And he alleges a few things. In one complaint, he says that the acting secretary of homeland security — that is Chad Wolf — told him to hold back on reports about Russian disinformation campaigns, to stop providing assessments on the Russian election threat, and instead to focus on Iran and China.

    Murphy says he refused to comply in both cases. And former DHS officials I talked to said, in their experience, there was constant pressure from the White House not to talk about the Russian election threat. Murphy also alleges that he was asked by the second in command — that is Ken Cuccinelli — to change intelligence reports to downplay the threat of far right white supremacist violence, and then to include information left-wing groups like the anti-fascist group Antifa.

    There's a bit of a complicated picture there. One former official I talked to said he doesn't believe it's a priority for the current DHS leadership to address the growing white supremacist threat. Another said he actually thinks the agency's done a lot of good work on that front in recent years — Judy.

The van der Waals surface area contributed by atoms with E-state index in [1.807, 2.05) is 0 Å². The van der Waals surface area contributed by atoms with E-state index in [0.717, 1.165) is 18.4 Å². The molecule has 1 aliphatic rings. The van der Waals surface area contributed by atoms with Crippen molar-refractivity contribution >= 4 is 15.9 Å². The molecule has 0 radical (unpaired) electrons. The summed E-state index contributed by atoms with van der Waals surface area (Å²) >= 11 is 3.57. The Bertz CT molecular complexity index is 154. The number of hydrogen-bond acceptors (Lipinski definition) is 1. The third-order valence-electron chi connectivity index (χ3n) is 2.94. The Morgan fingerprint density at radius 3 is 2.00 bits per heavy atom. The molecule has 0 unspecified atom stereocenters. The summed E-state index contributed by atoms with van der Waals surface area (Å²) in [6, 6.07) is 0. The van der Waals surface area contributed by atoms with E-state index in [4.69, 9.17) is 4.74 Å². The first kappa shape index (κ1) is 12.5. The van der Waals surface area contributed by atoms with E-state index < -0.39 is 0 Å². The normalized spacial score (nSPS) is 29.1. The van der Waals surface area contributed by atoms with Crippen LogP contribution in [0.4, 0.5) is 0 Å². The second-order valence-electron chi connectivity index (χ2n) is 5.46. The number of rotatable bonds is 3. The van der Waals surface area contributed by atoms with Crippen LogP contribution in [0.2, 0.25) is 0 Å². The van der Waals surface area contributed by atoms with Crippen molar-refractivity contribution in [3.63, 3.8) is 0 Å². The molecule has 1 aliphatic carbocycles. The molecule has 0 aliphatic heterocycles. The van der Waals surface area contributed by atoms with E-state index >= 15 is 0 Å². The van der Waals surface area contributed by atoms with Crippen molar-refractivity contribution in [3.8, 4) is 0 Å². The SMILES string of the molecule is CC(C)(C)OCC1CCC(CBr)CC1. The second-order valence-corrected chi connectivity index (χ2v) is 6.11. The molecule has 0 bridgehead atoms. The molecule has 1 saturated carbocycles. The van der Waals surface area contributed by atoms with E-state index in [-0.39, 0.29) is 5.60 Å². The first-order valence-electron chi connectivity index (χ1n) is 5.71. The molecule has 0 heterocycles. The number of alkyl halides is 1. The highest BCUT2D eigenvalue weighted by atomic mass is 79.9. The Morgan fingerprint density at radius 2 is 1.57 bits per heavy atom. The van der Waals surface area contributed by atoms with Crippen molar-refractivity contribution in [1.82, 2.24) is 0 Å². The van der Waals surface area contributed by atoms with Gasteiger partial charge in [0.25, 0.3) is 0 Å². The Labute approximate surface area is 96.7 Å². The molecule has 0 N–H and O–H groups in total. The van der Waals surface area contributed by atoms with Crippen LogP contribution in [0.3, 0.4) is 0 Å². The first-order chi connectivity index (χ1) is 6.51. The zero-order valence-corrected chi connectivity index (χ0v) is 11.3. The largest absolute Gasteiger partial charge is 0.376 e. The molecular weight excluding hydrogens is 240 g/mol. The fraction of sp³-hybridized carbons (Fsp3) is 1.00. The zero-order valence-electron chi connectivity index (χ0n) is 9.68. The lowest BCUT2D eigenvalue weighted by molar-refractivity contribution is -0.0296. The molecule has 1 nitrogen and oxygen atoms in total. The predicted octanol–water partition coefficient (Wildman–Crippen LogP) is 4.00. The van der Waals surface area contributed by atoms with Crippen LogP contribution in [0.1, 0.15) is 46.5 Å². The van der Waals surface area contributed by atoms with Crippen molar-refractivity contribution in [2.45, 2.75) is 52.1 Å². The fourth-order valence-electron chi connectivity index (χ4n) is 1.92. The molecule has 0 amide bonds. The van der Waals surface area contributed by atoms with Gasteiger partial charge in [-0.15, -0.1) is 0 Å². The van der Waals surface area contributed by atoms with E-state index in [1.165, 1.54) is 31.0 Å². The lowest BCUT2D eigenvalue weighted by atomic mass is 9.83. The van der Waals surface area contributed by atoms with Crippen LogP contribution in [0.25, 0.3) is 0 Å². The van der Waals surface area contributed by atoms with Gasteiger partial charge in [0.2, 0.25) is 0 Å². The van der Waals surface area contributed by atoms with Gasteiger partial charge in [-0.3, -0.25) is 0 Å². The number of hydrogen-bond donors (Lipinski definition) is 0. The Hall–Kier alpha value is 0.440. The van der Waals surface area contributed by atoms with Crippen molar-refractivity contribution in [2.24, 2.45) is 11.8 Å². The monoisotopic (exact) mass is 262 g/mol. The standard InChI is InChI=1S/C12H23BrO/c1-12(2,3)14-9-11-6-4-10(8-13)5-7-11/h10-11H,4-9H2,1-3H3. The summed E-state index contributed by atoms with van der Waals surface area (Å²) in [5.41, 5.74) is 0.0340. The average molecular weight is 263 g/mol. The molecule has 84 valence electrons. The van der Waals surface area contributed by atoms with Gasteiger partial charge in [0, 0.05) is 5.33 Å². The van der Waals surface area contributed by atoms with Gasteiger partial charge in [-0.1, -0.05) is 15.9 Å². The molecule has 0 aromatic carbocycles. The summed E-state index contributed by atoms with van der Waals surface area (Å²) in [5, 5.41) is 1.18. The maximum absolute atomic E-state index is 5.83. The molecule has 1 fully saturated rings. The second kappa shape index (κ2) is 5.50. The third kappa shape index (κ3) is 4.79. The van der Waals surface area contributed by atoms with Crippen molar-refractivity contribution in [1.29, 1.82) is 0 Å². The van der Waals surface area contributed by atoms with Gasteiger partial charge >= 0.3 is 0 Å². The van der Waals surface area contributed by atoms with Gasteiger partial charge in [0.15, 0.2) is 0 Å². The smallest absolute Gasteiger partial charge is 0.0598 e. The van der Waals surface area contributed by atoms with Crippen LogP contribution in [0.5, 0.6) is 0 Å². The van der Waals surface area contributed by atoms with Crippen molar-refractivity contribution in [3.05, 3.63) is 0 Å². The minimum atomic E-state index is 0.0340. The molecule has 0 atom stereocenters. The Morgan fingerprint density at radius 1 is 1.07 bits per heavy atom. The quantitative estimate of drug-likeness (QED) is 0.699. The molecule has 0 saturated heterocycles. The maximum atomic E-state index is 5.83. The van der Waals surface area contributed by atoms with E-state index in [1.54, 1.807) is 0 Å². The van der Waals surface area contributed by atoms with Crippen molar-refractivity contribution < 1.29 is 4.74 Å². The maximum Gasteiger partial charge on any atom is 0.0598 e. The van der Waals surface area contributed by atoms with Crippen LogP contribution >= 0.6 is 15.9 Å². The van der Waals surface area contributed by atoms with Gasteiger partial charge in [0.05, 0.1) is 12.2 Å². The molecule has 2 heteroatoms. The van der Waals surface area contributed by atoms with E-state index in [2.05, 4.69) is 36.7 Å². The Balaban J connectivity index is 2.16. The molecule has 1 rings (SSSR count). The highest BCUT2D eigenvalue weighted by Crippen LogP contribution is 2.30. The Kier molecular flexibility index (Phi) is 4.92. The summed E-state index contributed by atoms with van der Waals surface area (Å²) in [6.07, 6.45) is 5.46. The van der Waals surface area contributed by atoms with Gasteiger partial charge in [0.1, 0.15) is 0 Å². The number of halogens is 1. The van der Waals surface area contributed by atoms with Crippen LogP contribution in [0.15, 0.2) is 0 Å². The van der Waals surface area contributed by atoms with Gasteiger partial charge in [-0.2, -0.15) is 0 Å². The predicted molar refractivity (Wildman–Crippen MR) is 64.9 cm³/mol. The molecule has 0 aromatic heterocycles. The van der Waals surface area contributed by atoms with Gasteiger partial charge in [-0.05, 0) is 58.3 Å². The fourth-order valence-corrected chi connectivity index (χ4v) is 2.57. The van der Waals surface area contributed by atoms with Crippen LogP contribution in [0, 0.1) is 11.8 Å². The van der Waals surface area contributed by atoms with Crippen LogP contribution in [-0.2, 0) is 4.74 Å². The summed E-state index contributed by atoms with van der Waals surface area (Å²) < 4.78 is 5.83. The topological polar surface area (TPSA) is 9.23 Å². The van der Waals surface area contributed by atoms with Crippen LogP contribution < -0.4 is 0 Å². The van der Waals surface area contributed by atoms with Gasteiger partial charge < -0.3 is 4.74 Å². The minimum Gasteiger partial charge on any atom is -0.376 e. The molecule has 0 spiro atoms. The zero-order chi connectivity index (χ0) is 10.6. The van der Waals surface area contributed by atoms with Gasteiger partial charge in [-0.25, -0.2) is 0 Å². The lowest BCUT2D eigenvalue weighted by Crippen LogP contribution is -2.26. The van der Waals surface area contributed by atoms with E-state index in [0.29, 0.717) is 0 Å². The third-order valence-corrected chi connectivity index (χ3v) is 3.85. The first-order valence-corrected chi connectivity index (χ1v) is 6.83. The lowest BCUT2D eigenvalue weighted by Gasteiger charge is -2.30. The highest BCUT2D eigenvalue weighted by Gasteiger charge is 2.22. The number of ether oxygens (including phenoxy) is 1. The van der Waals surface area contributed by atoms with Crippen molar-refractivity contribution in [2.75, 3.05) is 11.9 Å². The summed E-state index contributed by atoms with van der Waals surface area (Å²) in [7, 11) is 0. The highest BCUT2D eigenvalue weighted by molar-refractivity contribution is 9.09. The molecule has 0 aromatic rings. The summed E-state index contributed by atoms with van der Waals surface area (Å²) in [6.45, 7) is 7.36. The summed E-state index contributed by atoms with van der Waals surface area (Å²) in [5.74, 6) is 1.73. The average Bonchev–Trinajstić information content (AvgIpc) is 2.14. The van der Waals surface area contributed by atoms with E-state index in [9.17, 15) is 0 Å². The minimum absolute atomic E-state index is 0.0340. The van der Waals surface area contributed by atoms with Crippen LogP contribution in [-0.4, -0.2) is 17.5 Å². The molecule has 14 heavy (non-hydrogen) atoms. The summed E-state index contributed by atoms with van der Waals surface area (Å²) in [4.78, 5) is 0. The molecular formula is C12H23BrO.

• Judy Woodruff:

    And I saw today the president formally nominated Chad Wolf to be the secretary of homeland security.

    Amna, you have been in touch with the folks at — with people at Homeland Security today. What are they saying about all this?

  • Amna Nawaz:

    Well, Judy, they flatly deny the claims.

    They say that they welcome the results of any investigation. They say there's no truth to Murphy's claims.

    Here's what they said on the record. They said: "The agency is working to address all threats to the homeland, regardless of ideology," and that the acting secretary — that is Chad Wolf — "is focused on thwarting election interference from any foreign powers, any attacks from any extremist group."

    Judy, we should mention that Brian Murphy has been invited by House Democrats on the House Intelligence Committee to testify before them in a private session. That would be on September 21. So we will follow up more then — Judy.

  • Judy Woodruff:

    Again, so much to keep track of, almost dizzying for the American public trying to follow what's going on in Washington with regard to these elections.

    Thank you both. It is such important reporting.

    Amna Nawaz, Nick Schifrin, thank you.